Female rulers in India have always been an inspiration to everyone in this country, especially women, but do we know who was the first to be the beacon light? The first woman independence activist of Bharat, one of the first female rulers to rebel against the British Empire was Rani Chennamma.
“She did not step back looking at the mighty army of British,but fought with great vigor, expert skill, and courage.”
Almost 56 years earlier than Rani Lakshmi Bai of Jhansi, Rani Chennamma was born in Kakati (a small village in the north of Belgaum in Karnataka), on October 23, 1778. She was trained in archery, sword fighting, and horse riding and quickly became known for her bravery and skills. At the age of 15 years, she was married to Mallasarja Desai, the ruler of Kittur. 23 years later, in 1816, her husband passed away leaving her with a young son. Her son too died a few years later in 1824. After her son’s death, Chennamma adopted a boy named Shivalingappa and named him the heir to the throne. However, Chennamma’s adopted son was not accepted by the British East India Company on the grounds of the Doctrine of Lapse introduced by Lord Dalhousie. According to this doctrine, if the ruler of a state dies without a natural heir, the state would be ruled by the sovereign. Thus, the state of Kittur would be brought under British rule.
When notified of this, she wrote a letter to the Lieutenant-Governor of the Bombay Presidency, Mountstuart Elphinstone pleading her cause. However, the request was turned down and the British attacked Kittur with over 20,000 men mainly from the Madras Native Horse Artillery in order to confiscate the jewels of Kittur worth 15 lakh rupees. The queen was victorious in the first round of the war in October 1824. St John Thackeray, the collector and political agent in Kittur was killed while two British officers, Mr. Stevenson and Sir Walter Elliot were taken as hostages.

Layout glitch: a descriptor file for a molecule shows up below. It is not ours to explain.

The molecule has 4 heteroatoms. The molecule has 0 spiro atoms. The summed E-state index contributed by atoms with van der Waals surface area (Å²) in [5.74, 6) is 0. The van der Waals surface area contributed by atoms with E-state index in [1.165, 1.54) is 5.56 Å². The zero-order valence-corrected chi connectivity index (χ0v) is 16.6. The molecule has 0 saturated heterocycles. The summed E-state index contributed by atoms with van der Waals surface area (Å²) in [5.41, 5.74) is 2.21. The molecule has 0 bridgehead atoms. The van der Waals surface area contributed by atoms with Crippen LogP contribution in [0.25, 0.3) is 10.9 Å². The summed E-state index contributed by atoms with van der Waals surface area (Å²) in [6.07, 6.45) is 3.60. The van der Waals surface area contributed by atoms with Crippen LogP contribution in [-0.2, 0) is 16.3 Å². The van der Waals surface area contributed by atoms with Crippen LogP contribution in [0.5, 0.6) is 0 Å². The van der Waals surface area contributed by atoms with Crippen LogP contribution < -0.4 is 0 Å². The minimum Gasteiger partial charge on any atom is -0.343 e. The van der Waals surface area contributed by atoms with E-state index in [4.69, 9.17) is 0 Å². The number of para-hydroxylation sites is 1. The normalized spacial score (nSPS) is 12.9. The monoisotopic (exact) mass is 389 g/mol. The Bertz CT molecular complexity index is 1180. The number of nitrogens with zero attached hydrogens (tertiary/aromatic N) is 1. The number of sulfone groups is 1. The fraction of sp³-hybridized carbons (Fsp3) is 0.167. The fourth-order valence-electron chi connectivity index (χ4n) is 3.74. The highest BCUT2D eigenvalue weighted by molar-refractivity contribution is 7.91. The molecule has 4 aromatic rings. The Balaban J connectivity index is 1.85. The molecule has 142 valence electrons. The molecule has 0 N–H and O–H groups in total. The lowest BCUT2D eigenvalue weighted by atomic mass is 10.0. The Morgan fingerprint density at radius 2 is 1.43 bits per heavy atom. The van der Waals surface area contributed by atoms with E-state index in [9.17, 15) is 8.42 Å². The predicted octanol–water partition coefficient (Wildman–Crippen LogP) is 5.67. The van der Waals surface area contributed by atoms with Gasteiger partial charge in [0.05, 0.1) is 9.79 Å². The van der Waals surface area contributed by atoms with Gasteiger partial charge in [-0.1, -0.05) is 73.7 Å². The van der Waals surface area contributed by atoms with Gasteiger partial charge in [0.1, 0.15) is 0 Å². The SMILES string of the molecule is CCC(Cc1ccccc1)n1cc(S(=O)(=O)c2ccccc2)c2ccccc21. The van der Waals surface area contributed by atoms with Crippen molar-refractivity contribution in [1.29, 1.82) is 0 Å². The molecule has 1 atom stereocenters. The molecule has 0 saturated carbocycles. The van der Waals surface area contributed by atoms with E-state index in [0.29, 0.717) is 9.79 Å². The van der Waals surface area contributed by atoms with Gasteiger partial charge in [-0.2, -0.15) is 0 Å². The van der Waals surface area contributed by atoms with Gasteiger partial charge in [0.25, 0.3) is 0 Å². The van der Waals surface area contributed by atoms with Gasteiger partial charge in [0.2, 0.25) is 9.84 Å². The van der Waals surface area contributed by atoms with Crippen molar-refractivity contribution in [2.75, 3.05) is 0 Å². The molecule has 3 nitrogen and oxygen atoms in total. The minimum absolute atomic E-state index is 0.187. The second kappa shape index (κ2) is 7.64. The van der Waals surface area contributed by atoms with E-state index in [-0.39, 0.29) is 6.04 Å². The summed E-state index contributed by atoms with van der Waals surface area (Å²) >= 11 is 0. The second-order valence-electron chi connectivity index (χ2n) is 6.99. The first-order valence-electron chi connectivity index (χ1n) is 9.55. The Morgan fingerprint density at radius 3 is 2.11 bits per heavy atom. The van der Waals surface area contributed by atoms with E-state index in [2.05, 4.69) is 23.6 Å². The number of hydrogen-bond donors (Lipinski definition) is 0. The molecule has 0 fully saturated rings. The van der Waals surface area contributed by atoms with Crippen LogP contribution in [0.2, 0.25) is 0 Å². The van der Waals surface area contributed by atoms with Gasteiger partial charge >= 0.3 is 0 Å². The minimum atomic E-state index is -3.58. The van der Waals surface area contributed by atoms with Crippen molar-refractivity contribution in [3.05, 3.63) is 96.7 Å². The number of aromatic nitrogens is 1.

To avoid further destruction and loss, Rani Chennamma negotiated with British Commissioner Mr. Chaplin and the Governor of Bombay, under whose regime Kittur fell.Since the British promised the termination of the war, the hostages were released. However, the British forces continued to attack with more force. Humiliated by first defeat, the British fought with much larger forces this time. She and her lieutenant Sangolli Rayanna and Gurusiddappa. fought bravely. During this second round of war, the Sub-collector of Sholapur, Mr. Munrow, nephew of Sir Thomas Munro, was also killed. For 12 days, Chennamma and her soldiers relentlessly defended their fort, but yet again, Chennamma was made a prey to deceit. Two soldiers of her own army, Mallappa Shetty and Venkata Rao betrayed Chennamma by mixing mud and cow dung with the gunpowder used for the canons.
The Rani was defeated (1824 CE). She was taken a prisoner and kept in the fort of Bailhongal for life, where she spent her time reading holy books. With time her health began to deteriorate and she finally breathed her last on February 21st, 1829. Her struggle inspired her lieutenant who continued to fight against the British on her behalf. He too was subsequently caught and hanged by the British.
Every year, Kittur celebrates the Kittur Utsava from the 22nd to the 24th of October in Rani Chennamma’s name. As a mark of respect to the queen, erstwhile President Pratibha Patil unveiled a statue of her in front of the Indian Parliament Complex on September 11th, 2007. Two other statues were also installed in Bangalore and Kittur. A daily train between Bangalore and Kolhapur was named after the Rani as the Rani Chennamma Express. Her life was also captured on film in the form of a historical-drama film by B. R. Panthulu. The film is named Kitturu Chennamma.
Along with Onake Obavva, Abbakka Rani and Keladi Chennamma, she is much revered in Karnataka as an icon of bravery. On the martyrdom day of Rani Chennamma, we pay our obeisances to this great warrior. May her inspiration light the fire of bravery and courage in all of us and keep us motivated for the years to come.